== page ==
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Her Character Was Only Supposed To Remove Her Makeup Before Bed. Then Viola Davis Made It Real.

This powerful scene from ABC's "How to Get Away With Murder" hit me on so many levels. But hearing the story behind it from actress Viola Davis makes me love it that much more.

[youtube //www.youtube.com/embed/tbZHkM1KMBo?start=135&end=171 expand=1]


So why's this scene such a big deal? Well, as a woman of color who proudly rocks her natural hair, I think it's important for a few reasons.

First off, these days there are very few black women on TV wearing their natural hair. That's not to say there's anything wrong with wearing a wig or a weave or having a chemical relaxer, but it's pretty much the norm for black women in Hollywood.


Second, there's a long, complicated history of black women being told by society that their natural hair is unprofessional, ugly, distracting, and a whole host of other insults. There are even companies and schools that have regulations against natural hairstyles, including the U.S. military!

And lastly, in recent years Viola Davis has opened up about her struggle to embrace her natural hair after struggling with alopecia. (I told you there were layers to this awesome scene!) So as much as I'd love to see Viola Davis rock her beautiful fro full time on "How to Get Away With Murder," it's huge that she was able to bring some honesty to the scene by taking her wig off and revealing her and her character's true self. Sure, it's a fictional primetime drama, but that moment made it so incredibly real. Now somebody get Viola Davis an Emmy! Stat!


And in case you missed the scene, check out the clip for yourself (caution — there's a big show spoiler after her husband comes in!):

Health

A child’s mental health concerns shouldn’t be publicized no matter who their parents are

Even politicians' children deserve privacy during a mental health crisis.

A child's mental health concerns shouldn't be publicized.

Editor's Note: If you are having thoughts about taking your own life, or know of anyone who is in need of help, the 988 Suicide & Crisis Lifeline is a United States-based suicide prevention network of over 200+ crisis centers that provides 24/7 service via a toll-free hotline with the number 9-8-8. It is available to anyone in suicidal crisis or emotional distress.


It's an unspoken rule that children of politicians should be off limits when it comes to public figure status. Kids deserve the ability to simply be kids without the media picking them apart. We saw this during Obama's presidency when people from both ends of the political spectrum come out to defend Malia and Sasha Obama's privacy and again when a reporter made a remark about Barron Trump.

This is even more important when we are talking about a child's mental health, so seeing detailed reports about Ted Cruz's 14-year-old child's private mental health crisis was offputting, to say it kindly. It feels icky for me to even put the senator's name in this article because it feels like adding to this child's exposure.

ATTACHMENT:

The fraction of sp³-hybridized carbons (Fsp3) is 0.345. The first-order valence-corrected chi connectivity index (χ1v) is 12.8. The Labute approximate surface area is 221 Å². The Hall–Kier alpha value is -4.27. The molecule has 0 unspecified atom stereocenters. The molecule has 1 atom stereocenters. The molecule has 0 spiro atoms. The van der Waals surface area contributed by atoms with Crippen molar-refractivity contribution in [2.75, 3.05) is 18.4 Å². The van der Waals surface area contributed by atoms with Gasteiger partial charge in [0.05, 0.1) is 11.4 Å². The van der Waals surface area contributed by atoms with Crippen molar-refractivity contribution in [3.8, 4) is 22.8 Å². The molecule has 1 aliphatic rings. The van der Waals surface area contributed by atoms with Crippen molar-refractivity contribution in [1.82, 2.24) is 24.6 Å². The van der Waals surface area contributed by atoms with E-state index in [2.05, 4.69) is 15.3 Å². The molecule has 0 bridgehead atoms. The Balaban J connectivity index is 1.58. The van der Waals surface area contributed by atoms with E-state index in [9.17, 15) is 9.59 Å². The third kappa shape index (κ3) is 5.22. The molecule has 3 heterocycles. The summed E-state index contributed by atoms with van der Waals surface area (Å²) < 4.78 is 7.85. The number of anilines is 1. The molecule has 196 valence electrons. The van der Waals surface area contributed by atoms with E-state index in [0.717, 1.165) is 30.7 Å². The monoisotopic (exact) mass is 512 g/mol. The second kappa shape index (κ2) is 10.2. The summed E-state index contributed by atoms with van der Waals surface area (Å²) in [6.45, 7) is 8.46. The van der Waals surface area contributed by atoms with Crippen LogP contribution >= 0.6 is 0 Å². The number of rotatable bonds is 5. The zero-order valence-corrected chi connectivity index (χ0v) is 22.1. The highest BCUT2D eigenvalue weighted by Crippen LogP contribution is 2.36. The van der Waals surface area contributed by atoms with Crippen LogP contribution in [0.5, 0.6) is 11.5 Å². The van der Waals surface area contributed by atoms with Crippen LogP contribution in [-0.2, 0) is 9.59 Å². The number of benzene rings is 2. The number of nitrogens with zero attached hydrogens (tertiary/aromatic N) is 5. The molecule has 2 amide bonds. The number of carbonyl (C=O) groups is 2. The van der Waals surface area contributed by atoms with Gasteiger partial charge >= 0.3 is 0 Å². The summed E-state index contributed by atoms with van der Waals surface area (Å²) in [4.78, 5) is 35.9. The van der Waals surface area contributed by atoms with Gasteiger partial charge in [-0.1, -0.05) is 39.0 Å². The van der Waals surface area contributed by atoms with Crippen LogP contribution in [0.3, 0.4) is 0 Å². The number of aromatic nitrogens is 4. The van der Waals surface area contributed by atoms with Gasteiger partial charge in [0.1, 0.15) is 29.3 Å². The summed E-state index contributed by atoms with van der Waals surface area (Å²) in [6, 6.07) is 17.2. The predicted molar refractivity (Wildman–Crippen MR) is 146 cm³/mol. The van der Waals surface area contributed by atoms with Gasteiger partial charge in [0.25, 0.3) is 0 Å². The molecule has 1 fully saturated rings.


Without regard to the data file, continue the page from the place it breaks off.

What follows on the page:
When a child is struggling with mental health concerns, the instinct should be to cocoon them in safety, not to highlight the details or speculate on the cause. Ever since the news broke about this child's mental health, social media has been abuzz, mostly attacking the parents and speculating if the child is a member of the LGBTQ community.

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Famous writers shared their book signing woes with a disheartened new author.

Putting creative work out into the world to be evaluated and judged is nerve-wracking enough as it is. Having to market your work, especially if you're not particularly extroverted or sales-minded, is even worse.

So when you're a newly published author holding a book signing and only two of the dozens of people who RSVP'd show up, it's disheartening if not devastating. No matter how much you tell yourself "people are just busy," it feels like a rejection of you and your work.

Debut novelist Chelsea Banning recently experienced this scenario firsthand, and her sharing it led to an amazing deluge of support and solidarity—not only from other aspiring authors, but from some of the top names in the writing business.

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This article originally appeared on 04.15.19


On May 28, 2014, 13-year-old Athena Orchard of Leicester, England, died of bone cancer. The disease began as a tumor in her head and eventually spread to her spine and left shoulder. After her passing, Athena's parents and six siblings were completely devastated. In the days following her death, her father, Dean, had the difficult task of going through her belongings. But the spirits of the entire Orchard family got a huge boost when he uncovered a secret message written by Athena on the backside of a full-length mirror.

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This article originally appeared on 01.22.19


The legality of abortion is one of the most polarized debates in America—but it doesn't have to be.

People have big feelings about abortion, which is understandable. On one hand, you have people who feel that abortion is a fundamental women's rights issue, that our bodily autonomy is not something you can legislate, and that those who oppose abortion rights are trying to control women through oppressive legislation. On the other, you have folks who believe that a fetus is a human individual first and foremost, that no one has the right to terminate a human life, and that those who support abortion rights are heartless murderers.

Then there are those of us in the messy middle. Those who believe that life begins at conception, that abortion isn't something we'd choose—and we'd hope others wouldn't choose—under most circumstances, yet who choose to vote to keep abortion legal.

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